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Irvine Housing Blog

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Irvine payment affordability skyrockets, hits new 11-year high

Posted: 14 Nov 2011 02:29 AM PST

Over the last few months, falling interest rates, falling prices, and rising rents have made payment affordability hit an eleven-year high.

Irvine Home Address ... 14772 DONCASTER Rd Irvine, CA 92604
Resale Home Price ......  $505,000

Work it harder,
make it better
Do it faster,
makes us stronger
More than ever,
Hour after
Our work is never over

Daft Punk -- Harder, Better, Faster, Stronger Lyrics

For the first time in the nearly five years I have been writing for this blog, prices across most of Irvine are trading at or below rental parity. There are significant market headwinds which will likely prevent house prices from moving higher, so relatively affordable prices may be with us for a while, and I think that is great news.

Today, we are going to take a detailed look at the Irvine data. This is the same data I present in our monthly OC housing market presentations. We will be taking December off, but we will be back in January to provide a live presentation of the current market data.

Months of Supply

In October and November, months of supply typically increases. Many sellers keep their homes on the market hoping for a late-year sale, but the demand dries up. With low demand and large supply, the months-of-supply calculations move much higher. The market is undeniably weak, but these numbers make circumstances look worse than they really are.

The importance of rental parity

I write frequently about rental parity because it represents the threshold of affordability. When prices are above rental parity, it costs more to own than to rent, so owning is not a wise financial decision. Owning may still be right for people, and many are willing to pay the premium to own to obtain the emotional benefits of ownership; however, on a purely financial basis, paying more than rental parity is generally not wise.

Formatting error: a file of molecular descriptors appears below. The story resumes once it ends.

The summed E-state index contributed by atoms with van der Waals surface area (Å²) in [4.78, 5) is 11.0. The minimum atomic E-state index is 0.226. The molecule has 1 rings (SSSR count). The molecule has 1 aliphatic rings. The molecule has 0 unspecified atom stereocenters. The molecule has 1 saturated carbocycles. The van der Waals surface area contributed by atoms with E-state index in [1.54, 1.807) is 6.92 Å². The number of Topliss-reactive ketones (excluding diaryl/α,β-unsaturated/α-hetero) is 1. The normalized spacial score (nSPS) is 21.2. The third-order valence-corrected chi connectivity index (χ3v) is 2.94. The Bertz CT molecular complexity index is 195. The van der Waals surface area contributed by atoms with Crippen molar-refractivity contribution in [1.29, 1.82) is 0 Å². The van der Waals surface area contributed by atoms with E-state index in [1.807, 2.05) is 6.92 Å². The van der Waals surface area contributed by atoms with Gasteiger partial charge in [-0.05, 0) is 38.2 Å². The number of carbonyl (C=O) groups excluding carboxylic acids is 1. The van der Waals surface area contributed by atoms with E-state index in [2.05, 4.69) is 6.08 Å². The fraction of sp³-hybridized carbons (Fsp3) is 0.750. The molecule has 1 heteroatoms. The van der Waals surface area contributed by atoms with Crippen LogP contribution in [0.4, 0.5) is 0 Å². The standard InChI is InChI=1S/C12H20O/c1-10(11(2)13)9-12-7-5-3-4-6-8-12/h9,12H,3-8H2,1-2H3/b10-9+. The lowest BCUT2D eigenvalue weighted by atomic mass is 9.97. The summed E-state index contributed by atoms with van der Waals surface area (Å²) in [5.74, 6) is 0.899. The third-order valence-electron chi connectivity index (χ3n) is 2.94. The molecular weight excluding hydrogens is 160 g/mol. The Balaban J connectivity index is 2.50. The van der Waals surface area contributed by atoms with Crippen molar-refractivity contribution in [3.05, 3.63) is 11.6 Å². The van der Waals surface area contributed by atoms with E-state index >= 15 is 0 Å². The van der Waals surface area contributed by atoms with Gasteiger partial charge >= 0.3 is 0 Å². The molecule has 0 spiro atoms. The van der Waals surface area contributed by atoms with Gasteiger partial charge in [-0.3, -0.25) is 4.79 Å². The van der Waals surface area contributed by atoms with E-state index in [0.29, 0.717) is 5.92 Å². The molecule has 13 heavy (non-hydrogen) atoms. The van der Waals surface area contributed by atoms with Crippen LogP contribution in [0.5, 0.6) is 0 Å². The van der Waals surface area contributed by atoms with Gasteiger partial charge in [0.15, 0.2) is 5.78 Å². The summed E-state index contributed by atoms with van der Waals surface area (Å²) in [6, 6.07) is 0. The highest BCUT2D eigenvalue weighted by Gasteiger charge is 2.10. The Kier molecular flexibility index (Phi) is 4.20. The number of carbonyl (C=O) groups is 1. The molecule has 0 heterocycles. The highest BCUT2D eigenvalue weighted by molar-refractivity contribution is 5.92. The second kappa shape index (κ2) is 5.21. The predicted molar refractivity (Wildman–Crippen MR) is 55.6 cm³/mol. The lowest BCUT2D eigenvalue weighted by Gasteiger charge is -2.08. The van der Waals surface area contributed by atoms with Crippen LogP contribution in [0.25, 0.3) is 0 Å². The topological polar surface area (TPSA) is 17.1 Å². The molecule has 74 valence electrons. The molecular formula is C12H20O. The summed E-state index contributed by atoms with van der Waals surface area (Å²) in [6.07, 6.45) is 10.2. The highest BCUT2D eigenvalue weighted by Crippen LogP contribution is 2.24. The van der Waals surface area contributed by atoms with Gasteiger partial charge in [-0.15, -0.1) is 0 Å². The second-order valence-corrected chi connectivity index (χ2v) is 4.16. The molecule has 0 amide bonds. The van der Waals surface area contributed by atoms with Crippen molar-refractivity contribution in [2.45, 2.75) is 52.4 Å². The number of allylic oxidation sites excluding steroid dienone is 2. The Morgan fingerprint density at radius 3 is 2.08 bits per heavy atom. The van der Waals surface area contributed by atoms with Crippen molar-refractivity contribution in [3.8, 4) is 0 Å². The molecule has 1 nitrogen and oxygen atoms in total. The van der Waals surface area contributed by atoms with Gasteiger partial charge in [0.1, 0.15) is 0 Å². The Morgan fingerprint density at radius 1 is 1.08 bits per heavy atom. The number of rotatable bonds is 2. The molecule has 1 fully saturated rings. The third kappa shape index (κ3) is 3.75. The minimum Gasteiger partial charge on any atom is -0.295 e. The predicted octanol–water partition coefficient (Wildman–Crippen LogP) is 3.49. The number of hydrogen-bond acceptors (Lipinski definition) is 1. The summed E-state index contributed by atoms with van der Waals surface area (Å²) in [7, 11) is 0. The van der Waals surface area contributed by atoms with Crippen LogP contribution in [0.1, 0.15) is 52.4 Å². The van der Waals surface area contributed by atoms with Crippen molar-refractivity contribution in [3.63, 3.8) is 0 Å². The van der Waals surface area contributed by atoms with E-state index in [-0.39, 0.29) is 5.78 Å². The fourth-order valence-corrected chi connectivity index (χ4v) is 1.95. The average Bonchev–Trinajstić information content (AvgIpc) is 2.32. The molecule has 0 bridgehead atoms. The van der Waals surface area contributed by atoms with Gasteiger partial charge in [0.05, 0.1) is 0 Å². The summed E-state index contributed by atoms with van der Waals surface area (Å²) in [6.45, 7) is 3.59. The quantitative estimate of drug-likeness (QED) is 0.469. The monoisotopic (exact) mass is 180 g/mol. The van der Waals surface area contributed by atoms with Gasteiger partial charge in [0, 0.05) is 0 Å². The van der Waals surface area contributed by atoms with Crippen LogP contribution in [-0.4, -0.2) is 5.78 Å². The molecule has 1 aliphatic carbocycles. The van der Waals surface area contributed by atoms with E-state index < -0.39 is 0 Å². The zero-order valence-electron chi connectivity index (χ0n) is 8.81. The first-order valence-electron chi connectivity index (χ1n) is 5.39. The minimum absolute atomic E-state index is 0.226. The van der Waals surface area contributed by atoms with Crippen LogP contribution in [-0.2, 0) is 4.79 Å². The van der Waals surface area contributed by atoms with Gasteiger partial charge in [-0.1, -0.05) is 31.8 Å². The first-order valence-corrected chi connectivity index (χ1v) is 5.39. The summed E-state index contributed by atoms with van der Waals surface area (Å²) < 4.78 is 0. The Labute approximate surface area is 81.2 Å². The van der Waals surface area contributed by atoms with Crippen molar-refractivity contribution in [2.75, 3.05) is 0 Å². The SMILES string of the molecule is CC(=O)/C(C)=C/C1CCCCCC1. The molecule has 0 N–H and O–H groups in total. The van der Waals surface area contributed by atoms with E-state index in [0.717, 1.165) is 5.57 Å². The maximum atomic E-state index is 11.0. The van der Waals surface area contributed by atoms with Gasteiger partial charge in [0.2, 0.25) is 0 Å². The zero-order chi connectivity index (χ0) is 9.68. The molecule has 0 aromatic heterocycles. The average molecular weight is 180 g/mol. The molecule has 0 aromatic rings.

When prices are below rental parity, it costs less to own than to rent, so owning under these circumstances is generally a wise choice. Since a buyer who pays less than rental parity for a house is saving money, there is a clear financial benefit obtained irrespective of fluctuations in resale price.

When the cost of ownership is less than rental parity, an owner is far less likely to be forced to sell at a loss. The property can always be rented to cover costs rather than sell for a loss. Further, this ability to rent and at least break even provides the owner with flexibility to move if necessary. Mobility to take a new job or buy a different house is denied to those who overpaid and who are stuck paying more in the cost of ownership than they can obtain in rent.

With these advantages, buying at a price below rental parity using fixed-rate financing is critical. Every buyer should consider rental parity in their buying decision.

How rental parity is calculated

Each month I calculate rental parity using aggregate data from the MLS. It requires two data points to make the calculation:

  1. Average rental rate
  2. Current mortgage interest rate on 30-year fixed-rate loans.

I also make some key assumptions.

First, as mentioned previously, I assume a 30-year fixed-rate mortgage. It's the only mortgage product which provides sufficient payment stability to ensure the property will always be affordable.

Second, only a percentage of the rent can be put toward a mortgage payment. It's not as simple as assuming the rent equals the payment.

The payment is generally smaller than the actual cost of ownership (today's featured property is a rare exception). The cost of ownership usually includes other costs like HOA dues, Mello Roos, maintenance expenses, and insurance. These costs erode the buying power of the rental payment. There are offsets with tax breaks and loan amortization, but generally, the cost of ownership is bigger than the payment.

Conventional financing